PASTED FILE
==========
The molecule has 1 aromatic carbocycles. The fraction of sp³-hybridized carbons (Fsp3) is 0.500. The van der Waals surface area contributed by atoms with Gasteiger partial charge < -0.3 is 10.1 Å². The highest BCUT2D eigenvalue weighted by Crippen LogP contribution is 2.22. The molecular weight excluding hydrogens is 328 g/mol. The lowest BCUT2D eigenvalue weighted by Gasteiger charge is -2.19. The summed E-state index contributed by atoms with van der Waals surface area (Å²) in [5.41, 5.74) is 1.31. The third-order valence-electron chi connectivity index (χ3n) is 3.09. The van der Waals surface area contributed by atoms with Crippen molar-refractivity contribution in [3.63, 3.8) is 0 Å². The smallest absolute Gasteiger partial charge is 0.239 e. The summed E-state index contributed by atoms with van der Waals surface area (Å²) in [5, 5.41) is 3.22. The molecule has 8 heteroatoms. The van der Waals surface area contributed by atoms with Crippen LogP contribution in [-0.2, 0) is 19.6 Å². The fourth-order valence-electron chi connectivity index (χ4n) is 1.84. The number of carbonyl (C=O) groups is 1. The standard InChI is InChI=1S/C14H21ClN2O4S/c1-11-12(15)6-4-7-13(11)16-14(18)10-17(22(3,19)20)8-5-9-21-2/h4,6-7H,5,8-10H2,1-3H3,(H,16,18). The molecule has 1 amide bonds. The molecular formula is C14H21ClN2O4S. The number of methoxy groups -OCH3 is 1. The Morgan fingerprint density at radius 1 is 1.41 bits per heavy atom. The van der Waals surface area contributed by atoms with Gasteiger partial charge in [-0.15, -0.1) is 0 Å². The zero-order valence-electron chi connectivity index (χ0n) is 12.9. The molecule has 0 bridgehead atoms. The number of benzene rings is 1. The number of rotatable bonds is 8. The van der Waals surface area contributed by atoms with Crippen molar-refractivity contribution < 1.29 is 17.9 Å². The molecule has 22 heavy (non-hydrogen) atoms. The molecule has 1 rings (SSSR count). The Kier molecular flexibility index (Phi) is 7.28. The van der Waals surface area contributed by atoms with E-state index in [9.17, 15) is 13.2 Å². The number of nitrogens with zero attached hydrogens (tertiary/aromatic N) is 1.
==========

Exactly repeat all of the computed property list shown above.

The molecule has 1 aromatic carbocycles. The fraction of sp³-hybridized carbons (Fsp3) is 0.500. The van der Waals surface area contributed by atoms with Gasteiger partial charge < -0.3 is 10.1 Å². The highest BCUT2D eigenvalue weighted by Crippen LogP contribution is 2.22. The molecular weight excluding hydrogens is 328 g/mol. The lowest BCUT2D eigenvalue weighted by Gasteiger charge is -2.19. The summed E-state index contributed by atoms with van der Waals surface area (Å²) in [5.41, 5.74) is 1.31. The third-order valence-electron chi connectivity index (χ3n) is 3.09. The van der Waals surface area contributed by atoms with Crippen molar-refractivity contribution in [3.63, 3.8) is 0 Å². The smallest absolute Gasteiger partial charge is 0.239 e. The summed E-state index contributed by atoms with van der Waals surface area (Å²) in [5, 5.41) is 3.22. The molecule has 8 heteroatoms. The van der Waals surface area contributed by atoms with Crippen LogP contribution in [-0.2, 0) is 19.6 Å². The fourth-order valence-electron chi connectivity index (χ4n) is 1.84. The number of carbonyl (C=O) groups is 1. The standard InChI is InChI=1S/C14H21ClN2O4S/c1-11-12(15)6-4-7-13(11)16-14(18)10-17(22(3,19)20)8-5-9-21-2/h4,6-7H,5,8-10H2,1-3H3,(H,16,18). The molecule has 1 amide bonds. The molecular formula is C14H21ClN2O4S. The number of methoxy groups -OCH3 is 1. The Morgan fingerprint density at radius 1 is 1.41 bits per heavy atom. The van der Waals surface area contributed by atoms with Gasteiger partial charge in [-0.15, -0.1) is 0 Å². The zero-order valence-electron chi connectivity index (χ0n) is 12.9. The molecule has 0 bridgehead atoms. The number of benzene rings is 1. The number of rotatable bonds is 8. The van der Waals surface area contributed by atoms with Crippen molar-refractivity contribution < 1.29 is 17.9 Å². The molecule has 22 heavy (non-hydrogen) atoms. The molecule has 1 rings (SSSR count). The Kier molecular flexibility index (Phi) is 7.28. The van der Waals surface area contributed by atoms with E-state index in [9.17, 15) is 13.2 Å². The number of nitrogens with zero attached hydrogens (tertiary/aromatic N) is 1.